Today I was reminded of a lesser known firearms forum that is generally filled with Hi-Power fans.
Even if your not a HP fan, check out the Handguns & Ammunition forum.
Today we have a guest post from sporadic contributor and quasi-Looserounds member “CJ”, about his favorite topic.
All of us are human, we can all make mistakes. This goes doubly true for firearm companies.
A friend of mine purchased a Larue rifle on my recommendation. Much to our dismay, it did not function out of the box. (My punishment for highly recommending anything) It was short stroking. Closer inspection showed that one of the socket head hex screws on the boltcarrier key appears crooked. Most likely the head has broken off the bolt shaft allowing the Bolt Carrier Key to become just loose enough to cause the gun to short stroke. Larue Tactical is already replacing the BCG.
If you buy quality, you are less likely to have issues, but there is always the chance of problems. Test your gear.
The following is repost from Hognose at weaponsman.com. Weaponsman is an excellent weapon related website that is a friend to this website and also a favorite internet stop.
The most annoying person in the world is the write-only device. You know that guy: he never shuts up, yammering on and on, and never stopping to listen, only to take a breath. As you might expect, that habit which makes everyone want to kill him in a peacetime classroom or office, makes it easy for the enemy to literally kill him in combat.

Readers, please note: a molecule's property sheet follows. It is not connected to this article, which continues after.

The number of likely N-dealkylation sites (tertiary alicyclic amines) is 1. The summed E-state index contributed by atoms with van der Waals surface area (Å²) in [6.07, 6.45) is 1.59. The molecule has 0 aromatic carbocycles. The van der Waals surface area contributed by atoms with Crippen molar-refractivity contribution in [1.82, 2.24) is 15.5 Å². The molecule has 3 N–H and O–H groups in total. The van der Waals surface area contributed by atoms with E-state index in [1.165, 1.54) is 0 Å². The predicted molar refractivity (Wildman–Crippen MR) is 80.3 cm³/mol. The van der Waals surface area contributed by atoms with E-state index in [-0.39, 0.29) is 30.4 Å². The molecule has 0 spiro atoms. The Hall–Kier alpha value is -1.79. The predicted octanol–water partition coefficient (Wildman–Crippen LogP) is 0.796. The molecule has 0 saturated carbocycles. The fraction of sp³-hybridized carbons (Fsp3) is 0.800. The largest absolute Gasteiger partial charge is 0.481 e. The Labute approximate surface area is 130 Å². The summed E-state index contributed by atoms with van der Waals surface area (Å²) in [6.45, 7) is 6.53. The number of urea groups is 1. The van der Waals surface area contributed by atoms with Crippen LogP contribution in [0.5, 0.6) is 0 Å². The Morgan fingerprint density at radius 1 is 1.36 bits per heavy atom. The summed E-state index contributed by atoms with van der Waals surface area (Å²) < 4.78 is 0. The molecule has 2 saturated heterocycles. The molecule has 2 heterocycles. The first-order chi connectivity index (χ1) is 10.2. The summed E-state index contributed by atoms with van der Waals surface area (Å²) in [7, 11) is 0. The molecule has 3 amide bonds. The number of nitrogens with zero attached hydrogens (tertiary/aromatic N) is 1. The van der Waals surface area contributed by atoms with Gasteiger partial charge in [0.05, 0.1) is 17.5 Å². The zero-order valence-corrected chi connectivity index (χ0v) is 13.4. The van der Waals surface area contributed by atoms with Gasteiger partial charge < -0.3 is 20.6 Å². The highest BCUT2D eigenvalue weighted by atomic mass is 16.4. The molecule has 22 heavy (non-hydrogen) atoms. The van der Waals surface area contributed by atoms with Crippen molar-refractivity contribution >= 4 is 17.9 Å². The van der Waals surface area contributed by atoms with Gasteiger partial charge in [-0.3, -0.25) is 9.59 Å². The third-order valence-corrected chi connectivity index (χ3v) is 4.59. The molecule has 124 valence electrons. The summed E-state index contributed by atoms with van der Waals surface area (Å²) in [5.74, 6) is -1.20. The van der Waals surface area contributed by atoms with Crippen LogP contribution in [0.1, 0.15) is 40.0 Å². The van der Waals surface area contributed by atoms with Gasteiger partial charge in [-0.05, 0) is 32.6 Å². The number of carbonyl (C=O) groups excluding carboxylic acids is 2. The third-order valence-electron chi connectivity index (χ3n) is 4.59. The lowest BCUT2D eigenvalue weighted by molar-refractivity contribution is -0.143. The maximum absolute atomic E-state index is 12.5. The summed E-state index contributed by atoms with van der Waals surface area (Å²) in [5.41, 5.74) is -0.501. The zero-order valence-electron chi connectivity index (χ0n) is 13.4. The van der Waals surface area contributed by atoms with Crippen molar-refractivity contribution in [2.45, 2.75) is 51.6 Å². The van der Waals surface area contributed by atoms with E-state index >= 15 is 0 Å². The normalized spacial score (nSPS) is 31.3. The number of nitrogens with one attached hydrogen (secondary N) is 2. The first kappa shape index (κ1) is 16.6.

There is much to be said about stealth and silence. The first thing that we will say is this: truly silent motion across terrain is not possible. It is an ideal for which you must strive, but even Mark Twain recognized it as nothing but a literary convention, when he was beating the defenseless James Fenimore Cooper senseless in a battle of wits:
Another stage-property that he pulled out of his box pretty frequently was the broken twig. He prized his broken twig above all the rest of his effects, and worked it the hardest. It is a restful chapter in any book of his when somebody doesn’t step on a dry twig and alarm all the reds and whites for two hundred yards around. Every time a Cooper person is in peril, and absolute silence is worth four dollars a minute, he is sure to step on a dry twig. There may be a hundred other handier things to step on, but that wouldn’t satisfy Cooper. Cooper requires him to turn out and find a dry twig; and if he can’t do it, go and borrow one. In fact, the Leatherstocking Series ought to have been called the Broken Twig Series.
It was always a Cooper white man who broke the twig, because Indians were born to patient stealth, at least in his universe. (Cooper, one must remember, was no frontiersman, but a cashiered Naval Academy midshipman). The Indian, in fact, was no more capable of silent movement than a ninja, an SF soldier, or you.
It was a crushing disappointment to learn that we would not, in SFQC, learn the Indian ninja art of silent walking on dry oak leaves. Instead, however, we learned something more practically useful: how to be quieter than the other guy, and as quiet as we needed to be.
If silent movement is not possible — and it isn’t, if your enemy can’t hear you, his dogs, with their superhuman hearing, can — then moving stealthily at night requires several things:
The first two are fairly obvious: you can move much more rapidly without giving yourself away when a train is passing by, and high-pitched sounds travel poorly. (You do need to bear in mind that sound travels differently in different atmospheric conditions). The most complicated of those three principles of night movement to apply is the periodic listening halt.
Immediately after inserting, assembly, or crossing a danger area (of which more in some subsequent article), the patrol or team must conduct an initial listening security halt. While the details of the halt may vary, something like this works: